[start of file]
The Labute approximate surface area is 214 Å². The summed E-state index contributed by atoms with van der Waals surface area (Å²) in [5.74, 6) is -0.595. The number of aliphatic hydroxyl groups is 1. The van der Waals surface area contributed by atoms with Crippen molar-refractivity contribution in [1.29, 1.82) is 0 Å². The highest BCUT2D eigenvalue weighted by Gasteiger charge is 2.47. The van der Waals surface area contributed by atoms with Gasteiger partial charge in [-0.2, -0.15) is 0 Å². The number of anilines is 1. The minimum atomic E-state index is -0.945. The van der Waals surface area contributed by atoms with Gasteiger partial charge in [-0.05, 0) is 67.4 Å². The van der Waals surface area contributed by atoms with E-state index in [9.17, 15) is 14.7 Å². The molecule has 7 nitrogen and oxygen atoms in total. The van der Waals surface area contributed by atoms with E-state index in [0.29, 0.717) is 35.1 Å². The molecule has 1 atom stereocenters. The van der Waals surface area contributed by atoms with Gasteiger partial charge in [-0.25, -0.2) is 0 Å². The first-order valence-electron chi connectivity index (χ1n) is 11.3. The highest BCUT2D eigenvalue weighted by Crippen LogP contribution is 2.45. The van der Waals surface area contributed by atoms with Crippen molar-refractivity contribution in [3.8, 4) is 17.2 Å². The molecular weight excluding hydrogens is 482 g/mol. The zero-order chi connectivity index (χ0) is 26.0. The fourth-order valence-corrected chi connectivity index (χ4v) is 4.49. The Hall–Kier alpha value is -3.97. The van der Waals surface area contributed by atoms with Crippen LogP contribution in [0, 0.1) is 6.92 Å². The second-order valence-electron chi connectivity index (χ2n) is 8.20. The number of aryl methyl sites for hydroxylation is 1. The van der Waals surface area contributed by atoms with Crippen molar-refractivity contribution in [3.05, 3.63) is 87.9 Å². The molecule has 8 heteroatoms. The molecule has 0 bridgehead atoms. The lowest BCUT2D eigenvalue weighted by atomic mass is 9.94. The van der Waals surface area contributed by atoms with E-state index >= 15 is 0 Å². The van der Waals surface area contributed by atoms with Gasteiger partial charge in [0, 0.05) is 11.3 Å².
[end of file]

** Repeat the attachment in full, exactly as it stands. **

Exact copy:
The Labute approximate surface area is 214 Å². The summed E-state index contributed by atoms with van der Waals surface area (Å²) in [5.74, 6) is -0.595. The number of aliphatic hydroxyl groups is 1. The van der Waals surface area contributed by atoms with Crippen molar-refractivity contribution in [1.29, 1.82) is 0 Å². The highest BCUT2D eigenvalue weighted by Gasteiger charge is 2.47. The van der Waals surface area contributed by atoms with Gasteiger partial charge in [-0.2, -0.15) is 0 Å². The number of anilines is 1. The minimum atomic E-state index is -0.945. The van der Waals surface area contributed by atoms with Gasteiger partial charge in [-0.05, 0) is 67.4 Å². The van der Waals surface area contributed by atoms with E-state index in [9.17, 15) is 14.7 Å². The molecule has 7 nitrogen and oxygen atoms in total. The van der Waals surface area contributed by atoms with E-state index in [0.29, 0.717) is 35.1 Å². The molecule has 1 atom stereocenters. The van der Waals surface area contributed by atoms with Gasteiger partial charge in [-0.25, -0.2) is 0 Å². The first-order valence-electron chi connectivity index (χ1n) is 11.3. The highest BCUT2D eigenvalue weighted by Crippen LogP contribution is 2.45. The van der Waals surface area contributed by atoms with Crippen molar-refractivity contribution in [3.8, 4) is 17.2 Å². The molecular weight excluding hydrogens is 482 g/mol. The zero-order chi connectivity index (χ0) is 26.0. The fourth-order valence-corrected chi connectivity index (χ4v) is 4.49. The Hall–Kier alpha value is -3.97. The van der Waals surface area contributed by atoms with Crippen LogP contribution in [0, 0.1) is 6.92 Å². The second-order valence-electron chi connectivity index (χ2n) is 8.20. The number of aryl methyl sites for hydroxylation is 1. The van der Waals surface area contributed by atoms with Crippen molar-refractivity contribution in [3.05, 3.63) is 87.9 Å². The molecule has 8 heteroatoms. The molecule has 0 bridgehead atoms. The lowest BCUT2D eigenvalue weighted by atomic mass is 9.94. The van der Waals surface area contributed by atoms with E-state index >= 15 is 0 Å². The van der Waals surface area contributed by atoms with Gasteiger partial charge in [0, 0.05) is 11.3 Å².